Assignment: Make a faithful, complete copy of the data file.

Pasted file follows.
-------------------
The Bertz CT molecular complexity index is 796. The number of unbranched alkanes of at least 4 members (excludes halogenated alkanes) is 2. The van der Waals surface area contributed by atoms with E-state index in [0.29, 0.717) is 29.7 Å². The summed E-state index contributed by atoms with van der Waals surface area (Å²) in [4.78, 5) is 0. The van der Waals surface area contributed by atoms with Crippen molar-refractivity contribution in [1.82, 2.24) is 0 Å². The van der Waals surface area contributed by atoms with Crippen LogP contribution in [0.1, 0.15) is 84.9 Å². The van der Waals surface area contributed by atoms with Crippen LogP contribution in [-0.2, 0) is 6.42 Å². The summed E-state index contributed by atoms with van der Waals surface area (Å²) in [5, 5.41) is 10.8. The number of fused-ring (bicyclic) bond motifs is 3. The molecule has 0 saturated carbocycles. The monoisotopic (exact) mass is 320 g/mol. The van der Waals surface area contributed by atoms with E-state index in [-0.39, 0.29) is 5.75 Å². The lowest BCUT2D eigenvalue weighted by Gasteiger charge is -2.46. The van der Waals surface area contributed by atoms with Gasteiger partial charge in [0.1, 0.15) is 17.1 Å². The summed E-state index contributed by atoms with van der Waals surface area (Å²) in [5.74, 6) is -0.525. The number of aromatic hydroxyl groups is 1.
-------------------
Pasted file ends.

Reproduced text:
The Bertz CT molecular complexity index is 796. The number of unbranched alkanes of at least 4 members (excludes halogenated alkanes) is 2. The van der Waals surface area contributed by atoms with E-state index in [0.29, 0.717) is 29.7 Å². The summed E-state index contributed by atoms with van der Waals surface area (Å²) in [4.78, 5) is 0. The van der Waals surface area contributed by atoms with Crippen molar-refractivity contribution in [1.82, 2.24) is 0 Å². The van der Waals surface area contributed by atoms with Crippen LogP contribution in [0.1, 0.15) is 84.9 Å². The van der Waals surface area contributed by atoms with Crippen LogP contribution in [-0.2, 0) is 6.42 Å². The summed E-state index contributed by atoms with van der Waals surface area (Å²) in [5, 5.41) is 10.8. The number of fused-ring (bicyclic) bond motifs is 3. The molecule has 0 saturated carbocycles. The monoisotopic (exact) mass is 320 g/mol. The van der Waals surface area contributed by atoms with E-state index in [-0.39, 0.29) is 5.75 Å². The lowest BCUT2D eigenvalue weighted by Gasteiger charge is -2.46. The van der Waals surface area contributed by atoms with Gasteiger partial charge in [0.1, 0.15) is 17.1 Å². The summed E-state index contributed by atoms with van der Waals surface area (Å²) in [5.74, 6) is -0.525. The number of aromatic hydroxyl groups is 1.